The 3 Questions Every Interviewer Wants Answered

By Gerald Walsh ©

When job hunting, you will encounter a variety of interview formats and you should be prepared for each type. Here are the most common ones:

Screening interview:  These are interviews conducted by the human resources department to determine if you have the basic skills and experience to do the job. In most cases, the HR person will not have deep knowledge of the job and may not be able to answer specific questions about the role. But don’t underestimate the importance of these interviews. You have to “pass” this stage to get to the next round of interviews.

Immediate supervisor interview: The person asking the questions in this type of interview is your potential boss and they usually have final hiring authority. Here you can expect to talk specifics – so come prepared to explain how you will solve their problems. The interviewer will also be trying to determine how well you will work with him or her and the team.

Co-worker interview: Depending on the culture of the organization, you may be invited to meet with your potential co-workers. If this happens, it is usually a good sign as it signals that the organization seeks advice from staff and values their input. When being interviewed by potential co-workers provide a short overview of your background and emphasize your desire to join and contribute to their team. While co-workers are not decision-makers, they can influence the final hiring decision.

Panel (or group) interview: Some employers prefer to use panel interviews to get various opinions from representatives of other departments. While this is daunting for some candidates – as all eyes are on you – remember to speak to every member of the panel when answering questions. Some candidates (mistakenly) only speak to the person who asks the question or to the most senior person in the room. Scan the room and make eye contact with all panel members.

Regardless of the format, all interviewers are attempting to answer three essential questions and you should think of these as you prepare for the interview:

Question 1. Do you have the necessary skills to do the job?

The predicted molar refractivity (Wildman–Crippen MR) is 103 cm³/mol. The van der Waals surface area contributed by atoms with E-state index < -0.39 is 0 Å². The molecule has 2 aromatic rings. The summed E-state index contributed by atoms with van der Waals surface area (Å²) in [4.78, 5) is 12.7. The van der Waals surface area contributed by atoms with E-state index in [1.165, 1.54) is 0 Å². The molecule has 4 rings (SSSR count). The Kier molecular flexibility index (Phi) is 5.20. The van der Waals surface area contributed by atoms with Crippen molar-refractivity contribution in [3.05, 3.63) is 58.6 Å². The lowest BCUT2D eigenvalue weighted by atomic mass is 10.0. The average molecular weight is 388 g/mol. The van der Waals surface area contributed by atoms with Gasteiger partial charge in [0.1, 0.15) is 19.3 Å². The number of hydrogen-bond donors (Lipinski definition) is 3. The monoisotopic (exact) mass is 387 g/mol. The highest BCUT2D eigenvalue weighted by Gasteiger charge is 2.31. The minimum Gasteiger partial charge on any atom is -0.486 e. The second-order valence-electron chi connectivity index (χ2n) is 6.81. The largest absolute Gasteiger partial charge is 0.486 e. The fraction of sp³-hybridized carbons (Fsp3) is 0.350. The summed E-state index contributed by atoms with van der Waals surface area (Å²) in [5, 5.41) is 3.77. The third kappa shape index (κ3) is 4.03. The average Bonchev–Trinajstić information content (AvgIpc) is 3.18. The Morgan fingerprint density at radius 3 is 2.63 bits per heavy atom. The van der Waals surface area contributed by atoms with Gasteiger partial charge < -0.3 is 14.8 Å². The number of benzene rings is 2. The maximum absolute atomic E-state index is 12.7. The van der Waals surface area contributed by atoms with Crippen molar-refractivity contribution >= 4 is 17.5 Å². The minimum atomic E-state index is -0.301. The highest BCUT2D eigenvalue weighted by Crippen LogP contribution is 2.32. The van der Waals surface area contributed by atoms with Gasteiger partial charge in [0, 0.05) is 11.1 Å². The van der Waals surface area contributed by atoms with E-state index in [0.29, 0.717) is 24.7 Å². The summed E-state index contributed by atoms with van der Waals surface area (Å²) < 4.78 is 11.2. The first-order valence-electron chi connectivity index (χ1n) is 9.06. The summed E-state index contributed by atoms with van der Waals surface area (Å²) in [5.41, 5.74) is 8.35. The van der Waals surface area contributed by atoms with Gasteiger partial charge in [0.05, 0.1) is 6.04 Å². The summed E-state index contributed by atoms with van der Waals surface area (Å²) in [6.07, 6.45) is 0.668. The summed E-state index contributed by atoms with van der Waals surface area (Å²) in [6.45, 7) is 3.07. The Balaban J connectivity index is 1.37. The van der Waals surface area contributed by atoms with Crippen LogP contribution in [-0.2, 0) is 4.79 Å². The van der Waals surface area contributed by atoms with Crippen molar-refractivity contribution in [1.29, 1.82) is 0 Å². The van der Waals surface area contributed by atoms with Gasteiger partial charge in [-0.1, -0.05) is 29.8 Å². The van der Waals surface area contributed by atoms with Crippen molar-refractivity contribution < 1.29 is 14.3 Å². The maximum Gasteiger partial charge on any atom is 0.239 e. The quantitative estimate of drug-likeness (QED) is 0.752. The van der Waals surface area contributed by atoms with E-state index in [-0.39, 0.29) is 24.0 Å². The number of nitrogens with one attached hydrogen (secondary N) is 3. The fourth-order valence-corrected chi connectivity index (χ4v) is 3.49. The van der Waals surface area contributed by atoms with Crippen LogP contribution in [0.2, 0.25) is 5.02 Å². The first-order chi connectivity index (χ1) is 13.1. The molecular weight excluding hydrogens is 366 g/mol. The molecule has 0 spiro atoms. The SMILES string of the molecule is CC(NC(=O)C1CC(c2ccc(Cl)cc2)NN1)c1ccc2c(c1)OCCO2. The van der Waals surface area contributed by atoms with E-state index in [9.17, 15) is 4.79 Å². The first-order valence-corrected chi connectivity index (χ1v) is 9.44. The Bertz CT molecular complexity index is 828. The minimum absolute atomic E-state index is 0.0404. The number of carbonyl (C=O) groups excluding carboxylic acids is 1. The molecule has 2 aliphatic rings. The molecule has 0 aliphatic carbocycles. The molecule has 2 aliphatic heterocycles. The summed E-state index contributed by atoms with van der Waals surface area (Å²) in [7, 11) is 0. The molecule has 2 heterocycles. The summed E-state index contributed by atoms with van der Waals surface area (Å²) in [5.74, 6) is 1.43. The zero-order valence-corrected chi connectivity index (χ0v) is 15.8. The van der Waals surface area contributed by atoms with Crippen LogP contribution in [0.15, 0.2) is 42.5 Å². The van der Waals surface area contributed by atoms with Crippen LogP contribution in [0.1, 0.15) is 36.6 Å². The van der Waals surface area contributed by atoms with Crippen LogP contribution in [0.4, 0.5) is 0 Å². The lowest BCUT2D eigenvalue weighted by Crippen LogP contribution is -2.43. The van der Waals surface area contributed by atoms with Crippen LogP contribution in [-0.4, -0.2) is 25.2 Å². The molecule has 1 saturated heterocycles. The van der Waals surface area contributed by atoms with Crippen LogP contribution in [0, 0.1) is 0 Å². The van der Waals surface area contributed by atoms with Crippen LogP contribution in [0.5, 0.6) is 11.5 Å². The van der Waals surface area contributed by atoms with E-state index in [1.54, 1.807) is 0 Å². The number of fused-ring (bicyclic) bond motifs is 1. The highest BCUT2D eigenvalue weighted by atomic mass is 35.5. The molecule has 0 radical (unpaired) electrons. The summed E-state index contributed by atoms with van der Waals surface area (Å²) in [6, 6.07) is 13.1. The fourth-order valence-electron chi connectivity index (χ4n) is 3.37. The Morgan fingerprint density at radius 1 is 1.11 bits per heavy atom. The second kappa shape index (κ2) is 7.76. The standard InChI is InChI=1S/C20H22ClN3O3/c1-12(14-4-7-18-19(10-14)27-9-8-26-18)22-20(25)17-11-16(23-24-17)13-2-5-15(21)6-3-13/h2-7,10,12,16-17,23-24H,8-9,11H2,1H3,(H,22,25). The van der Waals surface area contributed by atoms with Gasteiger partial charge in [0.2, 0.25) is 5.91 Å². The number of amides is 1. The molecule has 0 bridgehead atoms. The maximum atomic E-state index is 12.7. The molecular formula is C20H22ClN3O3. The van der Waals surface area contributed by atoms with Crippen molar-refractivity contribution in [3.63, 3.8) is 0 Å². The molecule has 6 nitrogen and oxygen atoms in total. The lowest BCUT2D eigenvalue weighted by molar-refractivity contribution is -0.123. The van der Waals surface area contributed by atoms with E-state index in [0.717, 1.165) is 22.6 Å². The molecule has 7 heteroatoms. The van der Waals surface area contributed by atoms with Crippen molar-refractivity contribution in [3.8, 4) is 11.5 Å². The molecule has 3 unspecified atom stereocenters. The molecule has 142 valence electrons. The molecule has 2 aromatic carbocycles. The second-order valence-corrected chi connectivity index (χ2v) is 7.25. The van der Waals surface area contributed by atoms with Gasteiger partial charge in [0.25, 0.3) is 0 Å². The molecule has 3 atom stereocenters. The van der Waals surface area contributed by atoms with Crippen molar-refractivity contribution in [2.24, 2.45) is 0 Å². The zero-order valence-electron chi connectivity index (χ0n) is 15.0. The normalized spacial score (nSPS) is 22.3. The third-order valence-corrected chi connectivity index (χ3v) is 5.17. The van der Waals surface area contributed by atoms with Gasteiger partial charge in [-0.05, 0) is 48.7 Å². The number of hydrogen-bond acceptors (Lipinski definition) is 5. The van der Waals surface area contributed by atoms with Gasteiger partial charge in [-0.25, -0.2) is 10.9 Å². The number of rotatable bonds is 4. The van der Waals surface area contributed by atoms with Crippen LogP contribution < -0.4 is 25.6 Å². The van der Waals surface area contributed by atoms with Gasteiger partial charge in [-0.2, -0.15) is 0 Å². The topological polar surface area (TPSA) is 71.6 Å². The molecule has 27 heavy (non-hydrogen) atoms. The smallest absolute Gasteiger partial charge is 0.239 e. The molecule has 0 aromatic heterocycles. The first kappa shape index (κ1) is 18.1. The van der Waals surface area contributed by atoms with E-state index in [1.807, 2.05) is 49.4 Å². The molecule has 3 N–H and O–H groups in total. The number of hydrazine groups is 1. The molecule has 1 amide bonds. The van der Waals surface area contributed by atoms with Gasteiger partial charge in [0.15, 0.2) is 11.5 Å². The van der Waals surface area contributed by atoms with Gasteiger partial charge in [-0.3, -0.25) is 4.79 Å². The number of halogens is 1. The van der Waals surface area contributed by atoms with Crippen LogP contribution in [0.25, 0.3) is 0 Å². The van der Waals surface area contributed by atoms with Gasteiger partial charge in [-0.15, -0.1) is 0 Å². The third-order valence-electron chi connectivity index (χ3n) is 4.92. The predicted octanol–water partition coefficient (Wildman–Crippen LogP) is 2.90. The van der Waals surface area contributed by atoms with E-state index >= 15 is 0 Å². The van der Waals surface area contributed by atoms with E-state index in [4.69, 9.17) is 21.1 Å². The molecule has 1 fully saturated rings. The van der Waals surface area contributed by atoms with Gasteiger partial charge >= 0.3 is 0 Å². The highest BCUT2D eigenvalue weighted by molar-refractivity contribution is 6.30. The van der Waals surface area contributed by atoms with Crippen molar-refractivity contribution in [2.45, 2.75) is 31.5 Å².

To help them answer this question, gather as much background information on the company as you can so that you can explain how your skills match their needs. After studying the job description, research the organization’s strategic plan and media releases. Even speak to people you know who work there, or people who do business with the organization. Be prepared to explain – using examples from the past – how you helped your employer in similar situations. Also, make sure you understand and can explain how your transferrable skills can be applied in this new job.

Question 2. Are you the right fit with our organization?

Fit is one of the great intangibles and is a lot harder to measure than specific skills. Interviewers often rely on their gut feelings (or intuition) to determine whether or not someone is a good fit for a job and organization. It’s not a perfect science. But that’s how most employers measure fit. And unfortunately it is also how a lot of skilled and qualified people get passed over for jobs. If the interviewer doesn’t get a good feeling about you, even if you have good skills, you won’t get beyond the first interview.

Question 3. Will you do what it takes to help us meet our goals and solve our problems?

Remember, the needs of most companies fall into these categories:

  • Increasing revenue
  • Decreasing expenses
  • Solving specific problems
  • Building relationships with customers and stakeholders
  • Strengthening financial management
  • Improving human resource practices
  • Developing new initiatives and ideas

You can be guaranteed the interviewer will be trying to determine whether or not you can help them tackle current and future needs. Think of good examples of when you have done this in the past.


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Gerald Walsh is an executive recruiter, career coach, public speaker and author. During a 25+ year career, he has interviewed more than 10,000 job candidates, completed hundreds of successful searches for a range of organizations and guided many individuals – from young professionals to senior executives – to successful career change. He is the author of “PINNACLE: How to Land the Right Job and Find Fulfillment in Your Career.” You can follow Gerry on Twitter @@Gerald_Walsh and LinkedIn.